No no no, I'm not implying you should share your private keys with me. Unless of course if you feel an irresistible urge to part with your crypto-currencies, I shall gladly stand at the receiving end of that deal.
We guard them well because we know that this key gives access to our money; losing it is the same as losing your wallet, safe and bank account. So we write them down as a "paper wallet" and hide it where no one can find it, we store them on encrypted USB sticks or on hardware-wallets and never share them with anybody. We never leave our coins on an exchange too long because they own all private keys your money is stored on. You have no control and the Exchange is a centralized weak link in the chain we try to lock our coins with; they are the ultimate honeypot for hackers and are often compromised because of that very reason. "Not your keys, not your money," is what we live by.
Still I want you to share your private keys. Why? Because nobody can see the future and we are all mortal beings. Private keys that are lost, are lost forever. Bitcoins on a private key that is lost, are gone forever and for everybody including your loved ones, your family. That is why I urge you to keep guarding those keys from everybody, except the person or persons you trust and love most. Here's an example of one of those tragic losses of keys, as well as the associated coins:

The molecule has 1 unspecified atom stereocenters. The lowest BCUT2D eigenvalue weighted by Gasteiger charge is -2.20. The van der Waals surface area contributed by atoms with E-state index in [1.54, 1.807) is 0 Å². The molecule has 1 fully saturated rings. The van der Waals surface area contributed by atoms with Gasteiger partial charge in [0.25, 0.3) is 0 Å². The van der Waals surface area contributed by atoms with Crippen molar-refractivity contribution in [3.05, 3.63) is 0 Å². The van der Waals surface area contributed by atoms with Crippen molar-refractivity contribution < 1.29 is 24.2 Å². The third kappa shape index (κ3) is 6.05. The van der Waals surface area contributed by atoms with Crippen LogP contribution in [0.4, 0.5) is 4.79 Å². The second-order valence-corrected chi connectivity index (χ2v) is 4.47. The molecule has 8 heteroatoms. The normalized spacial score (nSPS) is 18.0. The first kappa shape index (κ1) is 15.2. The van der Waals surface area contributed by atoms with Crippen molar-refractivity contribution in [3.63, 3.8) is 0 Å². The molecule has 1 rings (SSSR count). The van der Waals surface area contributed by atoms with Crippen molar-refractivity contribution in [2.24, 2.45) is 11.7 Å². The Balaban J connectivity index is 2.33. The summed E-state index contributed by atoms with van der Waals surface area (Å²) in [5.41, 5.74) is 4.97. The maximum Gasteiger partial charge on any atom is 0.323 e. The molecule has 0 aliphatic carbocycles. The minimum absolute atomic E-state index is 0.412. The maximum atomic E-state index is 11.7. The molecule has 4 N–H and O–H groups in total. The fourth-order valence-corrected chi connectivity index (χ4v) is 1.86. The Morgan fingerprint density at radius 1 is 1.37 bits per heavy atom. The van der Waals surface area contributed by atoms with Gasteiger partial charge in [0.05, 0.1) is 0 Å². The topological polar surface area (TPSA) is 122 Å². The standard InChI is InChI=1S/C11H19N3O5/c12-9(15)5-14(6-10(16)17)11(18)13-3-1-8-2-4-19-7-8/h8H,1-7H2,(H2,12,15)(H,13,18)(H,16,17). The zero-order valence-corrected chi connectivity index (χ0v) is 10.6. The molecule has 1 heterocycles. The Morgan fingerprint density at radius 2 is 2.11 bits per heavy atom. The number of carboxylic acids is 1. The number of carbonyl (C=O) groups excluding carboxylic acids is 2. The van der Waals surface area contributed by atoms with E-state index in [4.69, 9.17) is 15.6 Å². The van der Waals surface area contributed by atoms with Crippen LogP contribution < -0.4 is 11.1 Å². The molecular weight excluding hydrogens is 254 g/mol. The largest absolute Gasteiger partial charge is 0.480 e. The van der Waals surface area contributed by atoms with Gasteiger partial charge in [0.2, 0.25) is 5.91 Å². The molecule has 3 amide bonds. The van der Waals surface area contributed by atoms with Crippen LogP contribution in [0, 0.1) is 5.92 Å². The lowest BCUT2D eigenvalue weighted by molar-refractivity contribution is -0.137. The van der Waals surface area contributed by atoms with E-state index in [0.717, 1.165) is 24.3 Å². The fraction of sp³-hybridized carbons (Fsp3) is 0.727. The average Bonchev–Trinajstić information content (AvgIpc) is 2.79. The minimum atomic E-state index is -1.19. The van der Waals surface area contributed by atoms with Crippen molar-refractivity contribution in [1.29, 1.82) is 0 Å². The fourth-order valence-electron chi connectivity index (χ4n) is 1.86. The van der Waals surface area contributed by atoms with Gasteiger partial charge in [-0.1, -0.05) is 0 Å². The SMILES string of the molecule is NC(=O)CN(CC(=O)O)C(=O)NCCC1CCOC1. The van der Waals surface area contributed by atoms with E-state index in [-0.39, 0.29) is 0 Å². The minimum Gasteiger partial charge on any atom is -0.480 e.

A young man died suddenly in Colorado this year, leaving his family the burden of sorting out his estate. Little did they know their loved one had been investing in Bitcoin, the digital currency that cost as little as $13 in 2013 and recently climbed as high as $5,000.
The grieving family stood to inherit a small fortune—that is, if they could only find and access the cryptocurrency.
I have a girlfriend, a son, we bought a house and am the only person in the family with the crypto-virus. I would want my girlfriend and son to have access to whatever crypto-currencies I have in case something awful would happen to me. I'm even teaching them about it now so they also have an idea of what to do with those private keys and how they can be converted to the fake money (fiat) they will need to pay for the funeral...
Bah, getting a bit morbid there. Sorry for that. But I still would like you all to heed this little piece of advice. A good portion of the allotted 21 million bitcoins have been lost forever already. Many families have already discovered that a lost member was a crypto-holder while still alive and have no way to access the money. So share those keys, put them in your last will and testament if it comes to that.
Bitcoin Snippets #1: Did you know that there is about 4 million bitcoin lost?
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